I like to take the cheese powder from a box of mac n cheese, mix it with 2 tablespoons of butter and 1/2 cup milk.  Cook in microwave for about 3 minutes, stirring a lot.  Add cooked mac, and you have the perfect mac n cheese.

This is one of the few dishes that I use from a box and not from scratch.  I like mac n cheese from scratch, but it's not a comfort food like the boxed stuff.

MadMadge43

  • MadMadge43
  • Member
  • Posts: 5563
  • Etiquette is making others feel special
Re: Tell this European how to make real Mac'n'Cheese
« Reply #7 on: January 28, 2008, 09:56:12 PM »
I have two recipes for Mac& cheese. Both are every bit as good for me, but when I'm craving one the other just will not suffice.

1. Mom's recipe. Cooked elbow mac, dust with flour, add cubed sharp cheddar cheese, fill up 1/4 way with milk, add dry mustard, worchestshire & dried onions to taste, mix up, cook for 30 minutes at 350. Top with Progresso Italian bread crumbs and cook another 45 minutes.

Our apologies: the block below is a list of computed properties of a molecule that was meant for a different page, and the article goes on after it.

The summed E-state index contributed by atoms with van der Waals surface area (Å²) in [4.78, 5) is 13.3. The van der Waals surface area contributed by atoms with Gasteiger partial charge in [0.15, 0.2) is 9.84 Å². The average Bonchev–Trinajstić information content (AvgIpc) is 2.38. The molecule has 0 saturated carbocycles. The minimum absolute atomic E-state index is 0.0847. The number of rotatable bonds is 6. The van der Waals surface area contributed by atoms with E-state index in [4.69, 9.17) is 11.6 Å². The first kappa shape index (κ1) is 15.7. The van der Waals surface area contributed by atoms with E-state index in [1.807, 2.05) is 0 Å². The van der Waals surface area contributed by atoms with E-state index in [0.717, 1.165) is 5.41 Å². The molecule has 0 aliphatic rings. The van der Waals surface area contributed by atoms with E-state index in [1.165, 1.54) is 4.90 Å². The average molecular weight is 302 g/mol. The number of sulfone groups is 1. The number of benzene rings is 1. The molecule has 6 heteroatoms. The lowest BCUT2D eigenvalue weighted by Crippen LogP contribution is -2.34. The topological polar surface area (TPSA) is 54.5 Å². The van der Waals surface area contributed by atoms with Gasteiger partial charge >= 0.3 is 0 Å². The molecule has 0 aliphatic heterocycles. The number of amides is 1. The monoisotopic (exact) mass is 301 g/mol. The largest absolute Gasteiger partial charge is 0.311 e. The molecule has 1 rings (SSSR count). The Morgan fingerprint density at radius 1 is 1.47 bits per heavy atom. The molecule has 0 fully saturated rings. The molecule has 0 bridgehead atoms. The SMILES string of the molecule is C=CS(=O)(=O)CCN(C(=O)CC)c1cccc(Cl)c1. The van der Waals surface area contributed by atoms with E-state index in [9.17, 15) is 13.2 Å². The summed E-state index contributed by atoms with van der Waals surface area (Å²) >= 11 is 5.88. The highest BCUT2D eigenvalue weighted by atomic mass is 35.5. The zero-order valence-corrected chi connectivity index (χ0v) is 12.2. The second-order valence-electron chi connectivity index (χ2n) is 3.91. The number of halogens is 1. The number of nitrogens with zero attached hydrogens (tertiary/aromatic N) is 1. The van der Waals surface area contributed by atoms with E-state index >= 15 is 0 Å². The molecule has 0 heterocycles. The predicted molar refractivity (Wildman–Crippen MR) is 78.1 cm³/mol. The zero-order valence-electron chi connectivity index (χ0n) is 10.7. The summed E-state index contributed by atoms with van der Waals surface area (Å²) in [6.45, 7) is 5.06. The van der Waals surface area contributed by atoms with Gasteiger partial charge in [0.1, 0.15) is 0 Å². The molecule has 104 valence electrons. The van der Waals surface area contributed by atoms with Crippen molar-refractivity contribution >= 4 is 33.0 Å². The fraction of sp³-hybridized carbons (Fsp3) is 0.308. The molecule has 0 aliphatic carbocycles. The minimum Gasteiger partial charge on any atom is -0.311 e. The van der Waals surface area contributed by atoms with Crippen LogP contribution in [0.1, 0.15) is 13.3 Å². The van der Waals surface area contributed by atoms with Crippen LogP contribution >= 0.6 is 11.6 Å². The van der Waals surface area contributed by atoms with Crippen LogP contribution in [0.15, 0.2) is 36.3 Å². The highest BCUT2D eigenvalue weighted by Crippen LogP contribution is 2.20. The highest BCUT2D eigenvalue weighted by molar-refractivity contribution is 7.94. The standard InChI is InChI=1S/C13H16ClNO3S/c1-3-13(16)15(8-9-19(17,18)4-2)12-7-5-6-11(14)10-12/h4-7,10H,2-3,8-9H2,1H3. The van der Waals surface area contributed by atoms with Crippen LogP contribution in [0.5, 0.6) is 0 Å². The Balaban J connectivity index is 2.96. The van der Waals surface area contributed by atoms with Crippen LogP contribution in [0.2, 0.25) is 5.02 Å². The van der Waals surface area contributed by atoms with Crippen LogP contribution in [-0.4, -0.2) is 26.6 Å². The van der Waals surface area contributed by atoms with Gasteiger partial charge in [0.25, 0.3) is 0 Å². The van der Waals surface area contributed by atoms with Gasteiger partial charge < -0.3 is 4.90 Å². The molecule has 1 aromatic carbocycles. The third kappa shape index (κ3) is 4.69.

2. Buy a box of Kraft and follow the directions (but, make sure you remove noodles, then add the butter, let melt, then add the milk & cheese mix, bring to a boil then put the noodles back in). Oh, you also have to make sure you salt and pepper the sauce while it's starting to cook.

GlindaBunny

  • Member
  • Posts: 3991
    • my etsy store
Re: Tell this European how to make real Mac'n'Cheese
« Reply #8 on: January 28, 2008, 10:44:09 PM »
You can make stovetop mac and cheese without buying a boxed mix.  It's quite good and doesn't taste like the baked stuff, which can sometimes be grainy.

Here's Alton Brown's recipe.  I omit the hot sauce and mustard and it still works beautifully.